This Badass Car Is As Fast As McLaren P1 And Runs On Saltwater

Quant e-Sportlimousine3

So are we ready? For what? Ready for this awesome Quant e-Sportlimousine that is capable of reaching speeds of 350 Km/h and weighs in at 2,300 kg and takes 2.8 seconds to reach a speed of 100 km/h from rest and is as fast as McLaren P1! Oh and wait till you hear the best part; it runs on saltwater.Quant e-Sportlimousine

The car made its debut back in March at 2014 Geneva Motor Show and has been approved for use on European roads. The car has a horsepower of 920 while using a technology known as electrolyte flow cell power system in order to provide power to 4 electric motors that it comes equipped with. The working is similar to a hydrogen fuel cell with the main difference coming in the liquid that is being used for storing energy. The saltwater passes through a membrane that is located between two 200-liter tanks and that results in an electric charge. The electricity’s storage and distribution is then carried out by super capacitors.Quant e-Sportlimousine2

One complete filling of the two tanks allow for the user to travel 600 km and as far as dimensions go; the car measures in at a length of 5.25 meter, width of 2.2 meters and 1.35 meters high. The 22-inch wheels rest right below the double gull-wing doors that come with the Chrystal Lake Blue paint. The interior comes equipped with a complete interactive dash that has wood themed features and an entertainment system that is based on Android. According to speculations so far, the car would cost more than $1.7 million.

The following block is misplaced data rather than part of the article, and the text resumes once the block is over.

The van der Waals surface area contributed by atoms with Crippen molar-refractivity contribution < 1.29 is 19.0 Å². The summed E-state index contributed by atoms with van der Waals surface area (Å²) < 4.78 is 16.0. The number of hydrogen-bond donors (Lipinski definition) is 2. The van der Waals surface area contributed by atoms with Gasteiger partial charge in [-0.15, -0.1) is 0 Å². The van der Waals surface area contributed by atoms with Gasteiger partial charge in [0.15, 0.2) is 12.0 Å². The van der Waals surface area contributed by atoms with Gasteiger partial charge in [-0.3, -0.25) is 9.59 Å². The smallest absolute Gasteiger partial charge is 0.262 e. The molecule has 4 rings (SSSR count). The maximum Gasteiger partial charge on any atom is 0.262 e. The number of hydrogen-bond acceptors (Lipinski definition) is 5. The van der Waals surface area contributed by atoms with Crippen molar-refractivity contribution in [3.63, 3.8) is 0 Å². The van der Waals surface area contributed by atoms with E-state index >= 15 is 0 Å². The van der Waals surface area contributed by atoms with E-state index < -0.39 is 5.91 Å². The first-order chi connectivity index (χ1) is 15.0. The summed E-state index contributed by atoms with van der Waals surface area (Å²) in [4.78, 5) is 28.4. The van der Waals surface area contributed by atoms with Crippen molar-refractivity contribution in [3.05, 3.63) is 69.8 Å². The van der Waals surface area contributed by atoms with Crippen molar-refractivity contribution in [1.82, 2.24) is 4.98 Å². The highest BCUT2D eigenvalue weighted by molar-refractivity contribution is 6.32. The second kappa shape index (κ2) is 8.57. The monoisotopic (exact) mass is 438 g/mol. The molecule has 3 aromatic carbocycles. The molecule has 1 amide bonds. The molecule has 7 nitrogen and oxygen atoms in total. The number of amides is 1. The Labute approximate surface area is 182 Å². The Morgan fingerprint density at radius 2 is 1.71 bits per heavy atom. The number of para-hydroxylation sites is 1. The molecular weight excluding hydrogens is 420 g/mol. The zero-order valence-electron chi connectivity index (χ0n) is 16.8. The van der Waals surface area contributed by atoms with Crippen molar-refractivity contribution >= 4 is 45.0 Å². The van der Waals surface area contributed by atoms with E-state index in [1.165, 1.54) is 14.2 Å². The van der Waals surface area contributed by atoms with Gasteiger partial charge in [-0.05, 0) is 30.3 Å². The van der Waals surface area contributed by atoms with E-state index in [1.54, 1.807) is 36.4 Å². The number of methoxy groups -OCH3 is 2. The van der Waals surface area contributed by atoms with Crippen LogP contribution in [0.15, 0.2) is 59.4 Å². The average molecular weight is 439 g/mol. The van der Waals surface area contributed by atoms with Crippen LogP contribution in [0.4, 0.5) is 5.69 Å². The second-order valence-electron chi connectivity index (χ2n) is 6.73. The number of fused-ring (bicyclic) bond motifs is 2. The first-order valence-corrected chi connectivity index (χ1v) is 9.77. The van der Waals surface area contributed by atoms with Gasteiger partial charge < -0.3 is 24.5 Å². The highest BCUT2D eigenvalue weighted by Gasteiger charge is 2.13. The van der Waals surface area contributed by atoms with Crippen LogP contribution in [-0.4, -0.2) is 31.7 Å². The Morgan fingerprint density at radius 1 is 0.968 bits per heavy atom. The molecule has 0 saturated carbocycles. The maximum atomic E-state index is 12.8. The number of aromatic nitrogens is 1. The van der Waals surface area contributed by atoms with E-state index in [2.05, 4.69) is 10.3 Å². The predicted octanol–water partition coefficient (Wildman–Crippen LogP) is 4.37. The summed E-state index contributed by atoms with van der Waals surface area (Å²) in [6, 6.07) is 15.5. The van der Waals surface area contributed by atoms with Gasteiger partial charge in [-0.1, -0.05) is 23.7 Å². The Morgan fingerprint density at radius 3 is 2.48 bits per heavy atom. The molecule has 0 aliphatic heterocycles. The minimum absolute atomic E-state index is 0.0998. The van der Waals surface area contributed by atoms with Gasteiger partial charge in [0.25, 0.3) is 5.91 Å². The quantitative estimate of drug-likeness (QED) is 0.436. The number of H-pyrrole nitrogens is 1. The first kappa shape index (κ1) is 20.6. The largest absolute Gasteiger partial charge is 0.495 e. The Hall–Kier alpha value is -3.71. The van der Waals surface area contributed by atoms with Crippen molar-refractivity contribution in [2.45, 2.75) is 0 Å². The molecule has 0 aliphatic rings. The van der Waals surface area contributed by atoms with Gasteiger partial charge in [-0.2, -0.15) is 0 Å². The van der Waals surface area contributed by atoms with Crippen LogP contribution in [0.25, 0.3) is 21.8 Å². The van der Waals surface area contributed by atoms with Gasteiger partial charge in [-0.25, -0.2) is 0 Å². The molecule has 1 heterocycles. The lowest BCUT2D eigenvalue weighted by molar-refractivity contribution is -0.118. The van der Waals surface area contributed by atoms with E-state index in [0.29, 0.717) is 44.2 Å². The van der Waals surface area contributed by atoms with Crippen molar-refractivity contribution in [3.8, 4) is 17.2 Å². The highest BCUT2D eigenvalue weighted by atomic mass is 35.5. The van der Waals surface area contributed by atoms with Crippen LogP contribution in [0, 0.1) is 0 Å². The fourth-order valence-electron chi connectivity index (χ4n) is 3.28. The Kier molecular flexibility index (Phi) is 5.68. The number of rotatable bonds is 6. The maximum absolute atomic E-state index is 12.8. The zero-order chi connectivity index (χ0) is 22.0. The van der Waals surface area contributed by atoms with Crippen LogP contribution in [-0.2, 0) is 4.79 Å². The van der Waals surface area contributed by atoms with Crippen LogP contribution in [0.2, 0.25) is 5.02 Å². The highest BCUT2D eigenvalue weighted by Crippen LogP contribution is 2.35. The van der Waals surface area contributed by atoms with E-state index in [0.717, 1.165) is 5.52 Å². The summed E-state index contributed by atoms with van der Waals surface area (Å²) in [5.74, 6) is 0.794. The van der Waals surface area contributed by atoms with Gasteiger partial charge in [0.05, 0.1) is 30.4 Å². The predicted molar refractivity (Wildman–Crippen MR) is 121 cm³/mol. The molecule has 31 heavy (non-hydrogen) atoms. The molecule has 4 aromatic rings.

The company behind this is NanoFlowcell AG which is based in Lichtenstein and currently busy in planning test drives on public roads in Germany. As per the company’s claims; the car offers five times more energy as compared to the capacity of lithium-ion batters weighing the same.Quant e-Sportlimousine4

Chairman of the Board Professor Jens-Peter Ellermann from NanoFlowcell AG says; ‘We’ve got major plans, and not just within the automobile industry. The potential of the NanoFlowcell is much greater, especially in terms of domestic energy supplies as well as in maritime, rail and aviation technology.’

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